WOMAN ACQUITTED IN FATAL STABBING
THE DEFENDANT JUMPED FOR JOY AT THE VERDICT, BUT THE VICTIM’S DAUGHTER PASSED A JUDGMENT OF HER OWN.
JOHN O’BRIEN The Post-Standard
Erma Holmes leaped from her chair in a Syracuse courtroom Friday, shouting in elation when a jury foreman announced she was not guilty of first-degree manslaughter.
Holmes then slumped back into her chair at the defense table as her family and friends let out a chorus of cheers upon hearing the 5 p.m. verdict. Across the courtroom, the family of James “Ike” Williams, the man Holmes was accused of stabbing to death, was shocked by the jury’s decision.
“It’s a very sad moment for me and my family, because we know Ms. Holmes did it – everyone knows she did it,” said Williams’ daughter, Jacqueline Bean of Syracuse. “My father was a good man. He had his faults, but he certainly didn’t deserve this.”
The Onondaga County Court jury deliberated about three hours before acquitting Holmes of the only charge she was facing in the June 1 or 2 slaying of Williams.
Williams, 74, of 711 Hazelwood Ave., was found dead June 2, his body lying face down on the front porch of 206 W. Castle St. A heavy trail of blood led back across the street to an apartment building where Holmes lived at 201 W. Castle St.
Holmes’ lawyer, George Hildebrandt, disputed prosecutor Richard Southwick’s contention that the blood trail led literally and figuratively to Holmes’ door.
“I think that, literally and figuratively, it stopped short,” Hildebrandt said after the verdict.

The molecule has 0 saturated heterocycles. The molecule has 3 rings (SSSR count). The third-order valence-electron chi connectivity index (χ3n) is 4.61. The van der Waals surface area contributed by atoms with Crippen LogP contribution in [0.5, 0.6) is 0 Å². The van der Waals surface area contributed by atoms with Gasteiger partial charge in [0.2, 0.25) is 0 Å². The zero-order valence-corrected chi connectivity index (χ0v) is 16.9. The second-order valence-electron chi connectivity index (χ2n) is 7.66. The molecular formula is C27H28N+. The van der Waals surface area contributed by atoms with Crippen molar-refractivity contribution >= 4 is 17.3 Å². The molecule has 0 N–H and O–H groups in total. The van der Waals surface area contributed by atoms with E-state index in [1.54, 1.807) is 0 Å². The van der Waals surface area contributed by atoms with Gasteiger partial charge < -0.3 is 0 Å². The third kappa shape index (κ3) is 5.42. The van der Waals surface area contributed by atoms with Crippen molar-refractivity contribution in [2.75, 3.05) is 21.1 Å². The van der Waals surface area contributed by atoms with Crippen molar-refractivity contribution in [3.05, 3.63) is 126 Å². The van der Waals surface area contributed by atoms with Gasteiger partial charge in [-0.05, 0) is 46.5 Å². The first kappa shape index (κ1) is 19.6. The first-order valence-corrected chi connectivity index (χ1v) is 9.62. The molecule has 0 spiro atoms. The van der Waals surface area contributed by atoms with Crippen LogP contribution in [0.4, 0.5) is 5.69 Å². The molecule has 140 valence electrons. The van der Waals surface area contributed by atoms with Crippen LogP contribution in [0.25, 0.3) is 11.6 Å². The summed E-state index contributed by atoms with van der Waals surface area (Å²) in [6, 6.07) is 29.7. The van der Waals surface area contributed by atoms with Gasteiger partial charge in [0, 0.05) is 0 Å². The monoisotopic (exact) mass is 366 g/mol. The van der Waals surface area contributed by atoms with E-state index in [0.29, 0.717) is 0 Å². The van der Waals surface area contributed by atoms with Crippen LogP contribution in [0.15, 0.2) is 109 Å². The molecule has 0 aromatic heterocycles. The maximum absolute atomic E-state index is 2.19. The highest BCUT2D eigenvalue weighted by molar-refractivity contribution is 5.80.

The blood trail led to the apartment house, but not directly to Holmes’ apartment, he said. Hildebrandt contended the prosecution didn’t have enough proof that Holmes was the person who stabbed Williams in the neck.
Holmes, 48, would have faced up to 8 1/3 to 25 years in prison if she’d been convicted.
Southwick declined to comment after the verdict.
Two witnesses testified in the four-day trial, before Judge William J. Burke, that they saw Holmes outside her home on the night of the slaying, and that she admitted stabbing a man. Just before that, another witness saw Williams staggering from Holmes’ apartment with his shirt soaked by blood.
Williams’ body was found in a puddle of blood, with a jackknife close by, police said.
Police found Williams’ senior bus pass in a trash can in Holmes’ apartment.
“It was all there,” said Bean, 37, one of Williams’ six children. “I don’t understand it.”
She said she fears Holmes might attack someone else. Holmes was expected to be released from jail Friday night.
Holmes was arrested in January on a felony assault charge after police accused her of stabbing Shepherd during a fight with kitchen knives.
“It’s very upsetting,” Bean said. “But I feel no anger for her. God works in mysterious ways. There is a reason for everything.”